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This chapter is from the book

This chapter is from the book

Tips for Recording Better Sound

Upgrade Your Microphone

To get better sound, get a high-quality external microphone and place it close to your subject.

Before you buy an external mike, determine whether your camcorder can accept one. Some inexpensive camcorders don’t provide a jack for an external mike; others may require an adapter that connects to the bottom of the camera. Most mid-range and all high-end camcorders have external mike jacks. On most cameras, it’s a ⅛-inch stereo minijack.

Clip-on. Microphones come in all sizes and designs. Some are specialized—for example, a lavaliere mike, which clips to a lapel or shirt, is great for recording a single voice, such as that of a teacher (or TV host). But a lav mike is unsuitable for recording a musical performance.

Shotgun approach. When you can’t get the mike close to your subject but still want to reduce extraneous noise, consider a shotgun mike. In a shotgun mike, the microphone capsule is mounted within a long barrel designed to reject sound coming from the side of the mike. Shotgun mikes are popular in TV news and movie making. They’re sensitive enough to be located out of the video frame, and their highly directional sensitivity means they won’t pick up noise from cameras and crew members.

A shotgun mike works best when mounted on a boom, a long pole (often hand-held) that allows the mike to point down at the subject. When you see a video crew with one person who appears to be holding a fishing pole with a long tube on the end of it, you’re seeing a shotgun mike (and a sound technician) in action.

Two in one. The most versatile mike you can buy is a single-point stereo mike. A stereo mike crams two microphone capsules into a single package. Each capsule is precisely positioned relative to its companion, thus eliminating one of the biggest challenges of stereo recording: getting accurate balance and separation between the left and right channels. I use the AT822 from Audio-Technica (www.audio-technica.com).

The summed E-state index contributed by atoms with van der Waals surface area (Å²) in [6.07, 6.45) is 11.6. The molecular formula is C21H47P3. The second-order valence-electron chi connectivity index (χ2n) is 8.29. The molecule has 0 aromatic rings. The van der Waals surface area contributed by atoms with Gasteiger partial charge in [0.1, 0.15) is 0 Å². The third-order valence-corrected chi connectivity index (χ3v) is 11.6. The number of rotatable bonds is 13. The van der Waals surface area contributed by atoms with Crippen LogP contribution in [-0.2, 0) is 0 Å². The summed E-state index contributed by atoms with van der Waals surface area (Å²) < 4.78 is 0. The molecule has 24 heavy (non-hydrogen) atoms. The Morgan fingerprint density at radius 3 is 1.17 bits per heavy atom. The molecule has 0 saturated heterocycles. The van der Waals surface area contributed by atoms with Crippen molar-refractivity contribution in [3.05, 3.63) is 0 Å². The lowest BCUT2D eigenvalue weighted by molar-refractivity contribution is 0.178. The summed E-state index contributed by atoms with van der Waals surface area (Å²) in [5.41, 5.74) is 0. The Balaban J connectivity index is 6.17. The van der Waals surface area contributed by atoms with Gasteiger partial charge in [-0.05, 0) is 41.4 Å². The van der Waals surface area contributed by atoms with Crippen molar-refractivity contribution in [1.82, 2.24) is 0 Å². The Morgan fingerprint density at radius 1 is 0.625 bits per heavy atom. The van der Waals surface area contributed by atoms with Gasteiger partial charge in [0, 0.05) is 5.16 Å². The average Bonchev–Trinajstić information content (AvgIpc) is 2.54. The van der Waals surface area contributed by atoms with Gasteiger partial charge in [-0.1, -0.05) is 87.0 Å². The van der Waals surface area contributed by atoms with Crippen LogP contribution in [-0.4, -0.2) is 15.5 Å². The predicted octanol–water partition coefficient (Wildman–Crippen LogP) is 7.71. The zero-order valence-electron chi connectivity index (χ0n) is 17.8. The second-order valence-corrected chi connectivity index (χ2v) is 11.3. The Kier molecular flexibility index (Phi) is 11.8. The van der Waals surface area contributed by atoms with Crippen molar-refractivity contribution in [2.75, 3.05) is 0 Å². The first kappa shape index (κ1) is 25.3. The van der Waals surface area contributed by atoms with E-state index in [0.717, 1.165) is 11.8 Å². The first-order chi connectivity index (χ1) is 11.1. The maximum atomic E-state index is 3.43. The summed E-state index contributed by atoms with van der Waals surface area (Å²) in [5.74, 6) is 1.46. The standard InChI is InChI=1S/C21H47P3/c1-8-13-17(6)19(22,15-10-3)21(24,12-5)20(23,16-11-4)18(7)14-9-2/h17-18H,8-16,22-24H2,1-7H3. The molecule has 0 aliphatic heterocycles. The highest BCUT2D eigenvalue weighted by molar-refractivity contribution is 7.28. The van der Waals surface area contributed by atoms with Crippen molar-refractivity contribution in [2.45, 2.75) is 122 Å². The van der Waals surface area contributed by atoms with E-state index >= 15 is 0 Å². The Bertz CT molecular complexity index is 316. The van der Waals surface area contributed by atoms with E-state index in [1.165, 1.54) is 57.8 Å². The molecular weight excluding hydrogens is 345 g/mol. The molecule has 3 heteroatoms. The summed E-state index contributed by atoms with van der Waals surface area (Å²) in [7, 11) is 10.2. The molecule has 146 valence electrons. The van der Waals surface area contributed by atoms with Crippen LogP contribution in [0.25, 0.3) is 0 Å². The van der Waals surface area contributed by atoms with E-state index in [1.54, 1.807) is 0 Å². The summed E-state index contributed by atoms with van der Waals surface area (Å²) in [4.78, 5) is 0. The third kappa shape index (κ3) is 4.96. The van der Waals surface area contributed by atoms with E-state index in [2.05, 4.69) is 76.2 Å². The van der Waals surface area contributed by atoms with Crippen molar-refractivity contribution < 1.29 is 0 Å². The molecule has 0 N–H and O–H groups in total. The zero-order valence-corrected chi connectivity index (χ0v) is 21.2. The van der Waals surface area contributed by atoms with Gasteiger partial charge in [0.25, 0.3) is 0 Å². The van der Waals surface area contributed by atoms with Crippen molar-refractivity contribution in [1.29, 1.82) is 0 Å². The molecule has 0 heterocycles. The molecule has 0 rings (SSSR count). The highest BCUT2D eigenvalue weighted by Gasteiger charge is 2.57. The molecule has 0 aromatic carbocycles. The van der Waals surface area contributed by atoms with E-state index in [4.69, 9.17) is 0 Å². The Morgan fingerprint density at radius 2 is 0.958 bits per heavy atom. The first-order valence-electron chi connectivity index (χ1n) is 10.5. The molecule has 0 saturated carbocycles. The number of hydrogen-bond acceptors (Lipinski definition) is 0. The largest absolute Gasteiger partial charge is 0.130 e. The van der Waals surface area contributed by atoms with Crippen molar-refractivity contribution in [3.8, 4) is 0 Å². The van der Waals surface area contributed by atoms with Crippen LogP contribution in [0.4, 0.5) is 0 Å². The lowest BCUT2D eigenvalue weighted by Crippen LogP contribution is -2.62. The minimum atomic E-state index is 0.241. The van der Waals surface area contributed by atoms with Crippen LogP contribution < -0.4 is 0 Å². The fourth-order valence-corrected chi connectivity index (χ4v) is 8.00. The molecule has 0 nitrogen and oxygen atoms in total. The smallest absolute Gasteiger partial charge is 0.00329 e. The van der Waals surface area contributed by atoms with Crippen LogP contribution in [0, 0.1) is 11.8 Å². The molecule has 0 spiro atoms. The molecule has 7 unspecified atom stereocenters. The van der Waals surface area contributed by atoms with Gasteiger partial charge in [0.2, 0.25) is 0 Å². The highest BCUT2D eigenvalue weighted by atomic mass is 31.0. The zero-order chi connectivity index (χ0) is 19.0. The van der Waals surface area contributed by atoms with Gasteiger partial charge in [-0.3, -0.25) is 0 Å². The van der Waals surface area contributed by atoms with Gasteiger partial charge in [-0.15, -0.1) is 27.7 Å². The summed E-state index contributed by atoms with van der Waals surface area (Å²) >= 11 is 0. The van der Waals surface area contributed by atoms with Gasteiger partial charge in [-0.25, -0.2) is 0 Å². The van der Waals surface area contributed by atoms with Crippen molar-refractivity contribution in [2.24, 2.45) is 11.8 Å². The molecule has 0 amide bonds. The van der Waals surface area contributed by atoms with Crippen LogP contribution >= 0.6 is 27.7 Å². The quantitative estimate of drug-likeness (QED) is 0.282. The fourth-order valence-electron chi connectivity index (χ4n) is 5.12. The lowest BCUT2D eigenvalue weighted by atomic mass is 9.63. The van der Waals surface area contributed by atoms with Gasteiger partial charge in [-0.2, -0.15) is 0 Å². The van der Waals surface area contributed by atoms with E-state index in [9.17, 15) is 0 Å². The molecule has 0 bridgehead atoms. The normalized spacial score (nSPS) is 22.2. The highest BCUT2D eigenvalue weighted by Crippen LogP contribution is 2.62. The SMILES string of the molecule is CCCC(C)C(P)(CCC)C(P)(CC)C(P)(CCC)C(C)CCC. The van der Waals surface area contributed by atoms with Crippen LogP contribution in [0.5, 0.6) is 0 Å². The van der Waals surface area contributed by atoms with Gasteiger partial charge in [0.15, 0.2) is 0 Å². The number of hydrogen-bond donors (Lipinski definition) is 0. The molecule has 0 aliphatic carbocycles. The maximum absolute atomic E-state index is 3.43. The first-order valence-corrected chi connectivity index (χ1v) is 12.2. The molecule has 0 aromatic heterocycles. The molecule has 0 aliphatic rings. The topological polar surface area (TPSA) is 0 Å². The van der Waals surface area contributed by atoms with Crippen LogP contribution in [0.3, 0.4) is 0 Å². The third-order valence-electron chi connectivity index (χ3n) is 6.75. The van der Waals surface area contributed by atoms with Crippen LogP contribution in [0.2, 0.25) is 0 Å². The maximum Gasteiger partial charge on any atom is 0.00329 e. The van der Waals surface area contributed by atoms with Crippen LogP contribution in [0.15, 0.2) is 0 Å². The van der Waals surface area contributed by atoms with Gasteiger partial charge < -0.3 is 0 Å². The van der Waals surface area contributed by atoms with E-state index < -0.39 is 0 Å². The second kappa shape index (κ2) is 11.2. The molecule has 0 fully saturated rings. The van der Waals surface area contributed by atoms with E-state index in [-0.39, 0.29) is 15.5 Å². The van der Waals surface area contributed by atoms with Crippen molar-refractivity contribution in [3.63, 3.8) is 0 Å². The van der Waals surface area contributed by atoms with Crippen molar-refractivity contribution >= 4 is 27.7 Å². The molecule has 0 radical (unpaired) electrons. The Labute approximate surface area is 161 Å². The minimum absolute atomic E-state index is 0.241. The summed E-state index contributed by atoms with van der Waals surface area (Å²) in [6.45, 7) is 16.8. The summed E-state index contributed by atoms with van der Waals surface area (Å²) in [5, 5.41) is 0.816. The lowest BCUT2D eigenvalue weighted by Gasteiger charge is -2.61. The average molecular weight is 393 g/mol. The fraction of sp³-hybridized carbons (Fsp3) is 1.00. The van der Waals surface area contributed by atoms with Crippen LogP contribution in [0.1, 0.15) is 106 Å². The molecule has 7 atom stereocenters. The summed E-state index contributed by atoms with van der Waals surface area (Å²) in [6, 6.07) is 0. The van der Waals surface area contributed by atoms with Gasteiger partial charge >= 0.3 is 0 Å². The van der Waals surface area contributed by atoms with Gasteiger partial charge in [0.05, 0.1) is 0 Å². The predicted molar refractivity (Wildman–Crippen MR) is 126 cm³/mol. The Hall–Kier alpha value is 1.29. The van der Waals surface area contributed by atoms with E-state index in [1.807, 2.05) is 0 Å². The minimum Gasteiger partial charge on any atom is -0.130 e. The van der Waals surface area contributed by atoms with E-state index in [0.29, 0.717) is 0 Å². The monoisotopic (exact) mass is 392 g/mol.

With high-quality extension cables, the mike and camera can be up to about 25 feet apart. At greater distances, you risk losing some high frequencies and picking up hum and other electrical noise.

A balanced alternative. When you need to run cables longer than 25 feet or so—or when you want the best possible quality and are prepared to pay for it—consider a balanced mike. All of the aforementioned mikes are available in balanced and unbalanced versions. A balanced mike is wired in a way that reduces electrical noise and allows for cable runs of up to 100 feet or so. Balanced mikes cost more than unbalanced ones, but professionals and serious amateurs prefer balanced mikes due to their resistance to electrical noise and their support for longer cable runs.

A balanced mike typically uses an XLR connector, and only high-end camcorders have XLR jacks. But there is a way to connect a balanced mike to an unbalanced miniplug jack: the DXA-2 adaptor from BeachTek (www.beachtek.com). A compact metal box that attaches to your camera’s tripod mount, the DXA-2 requires no external power supply and has built-in knobs for adjusting volume levels.

Placement is Everything